It is nice to see that even strict materialists have "hope" -- I'm thinking that he may want to invest more in lottery tickets with his faith in the great god of the dice. It seems so strange that a random process would generate a brain that questions the outcome of the random process (the existing state of the world), yet somehow believes that one of the outputs of that random process (us) is somehow responsible -- and soon to be "morally mandated" to "fix it".

Tuesday, December 5, 2023

Leo Strauss, "Natural Right and History'

 While Strauss is considered to be at least one of, if not THE premier thinker of the mid 20th Century, he is hard to read and understand. I think his review (although still not a walk in the park) is a decent attempt to do a fairly rigorous summary of the book. 

I look at the book as a chronical of man's futile attempt to pull himself up by his own bootstraps to create fundamental and universal "morals, values, truths, imperatives, etc." After a decent amount of time chasing this chimera myself, I come to the conclusion that we cannot hove to ever pull ourselves up in any manner, therefore we require a transcendent ultimate being, usually referred to as "God". 

Worse, our attempts to "pull ourselves up" invariably lead to a deeper fall into the abyss of meaningless depravity. 

On page 14 we have this quote from Max Weber; "Follow God or the Devil as you will, but which ever choice you make, make it with all your heart, and with all your soul, and with all your power. What is absolutely base is to follow one's appetites, passions, or self-interest and to be indifferent or lukewarm toward the ideal or values, or towards gods or devils".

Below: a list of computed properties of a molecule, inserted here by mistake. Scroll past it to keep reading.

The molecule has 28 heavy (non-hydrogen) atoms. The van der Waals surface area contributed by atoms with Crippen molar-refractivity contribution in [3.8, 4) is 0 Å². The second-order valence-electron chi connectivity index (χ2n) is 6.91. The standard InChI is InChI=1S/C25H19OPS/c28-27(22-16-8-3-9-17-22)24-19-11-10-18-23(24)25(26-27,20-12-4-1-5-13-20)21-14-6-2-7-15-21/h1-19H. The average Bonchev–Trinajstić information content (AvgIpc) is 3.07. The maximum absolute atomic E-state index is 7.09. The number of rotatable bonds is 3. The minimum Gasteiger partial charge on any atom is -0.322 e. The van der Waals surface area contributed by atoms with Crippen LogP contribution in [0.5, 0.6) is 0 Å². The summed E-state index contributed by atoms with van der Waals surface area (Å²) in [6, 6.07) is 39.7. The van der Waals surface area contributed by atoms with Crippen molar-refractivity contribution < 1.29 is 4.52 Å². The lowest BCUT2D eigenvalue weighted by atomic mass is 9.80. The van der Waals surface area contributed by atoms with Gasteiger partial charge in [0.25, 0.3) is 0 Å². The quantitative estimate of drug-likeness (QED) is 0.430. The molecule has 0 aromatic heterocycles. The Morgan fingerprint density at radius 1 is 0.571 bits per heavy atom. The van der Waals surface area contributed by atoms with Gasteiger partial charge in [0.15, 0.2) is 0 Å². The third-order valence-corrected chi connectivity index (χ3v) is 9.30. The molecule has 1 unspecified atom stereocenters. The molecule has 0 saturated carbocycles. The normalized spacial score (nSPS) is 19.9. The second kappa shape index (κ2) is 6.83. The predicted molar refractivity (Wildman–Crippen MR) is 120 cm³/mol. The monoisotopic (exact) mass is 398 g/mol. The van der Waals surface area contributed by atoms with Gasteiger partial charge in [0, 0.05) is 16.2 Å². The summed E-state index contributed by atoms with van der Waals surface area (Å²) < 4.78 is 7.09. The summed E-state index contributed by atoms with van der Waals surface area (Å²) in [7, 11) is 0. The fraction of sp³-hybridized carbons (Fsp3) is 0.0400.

There is an infinity to unpack here. First, the idea of free will. Up to the Reformation, Christendom largely sidestepped the issue with infant baptism. Ater the Reformation, the Anabaptists plucked the baby from the baptismal font with the thought of decision theology. Weber also thinks you can choose. 

Matt 22:37 Jesus replied: “’Love the Lord your God with all your heart and with all your soul and with all your mind.’

Rev 3 14-16 "To the angel of the church in Laodicea write: The Amen, the faithful and true Witness, the Beginning of the creation of God, says this: 'I know your deeds, that you are neither cold nor hot; I wish that you were cold or hot. 'So because you are lukewarm, and neither hot nor cold, I will spit you out of My mouth.

I would guess that Weber is quite familiar with the Bible, he too detests the lukewarm. Much of modern man is in the "absolute base" camp serving "appetites, passions, or self-interest. In fact, democratic capitalism with the "pursuit of happiness" is a sterling example of "absolute base". 

From the review.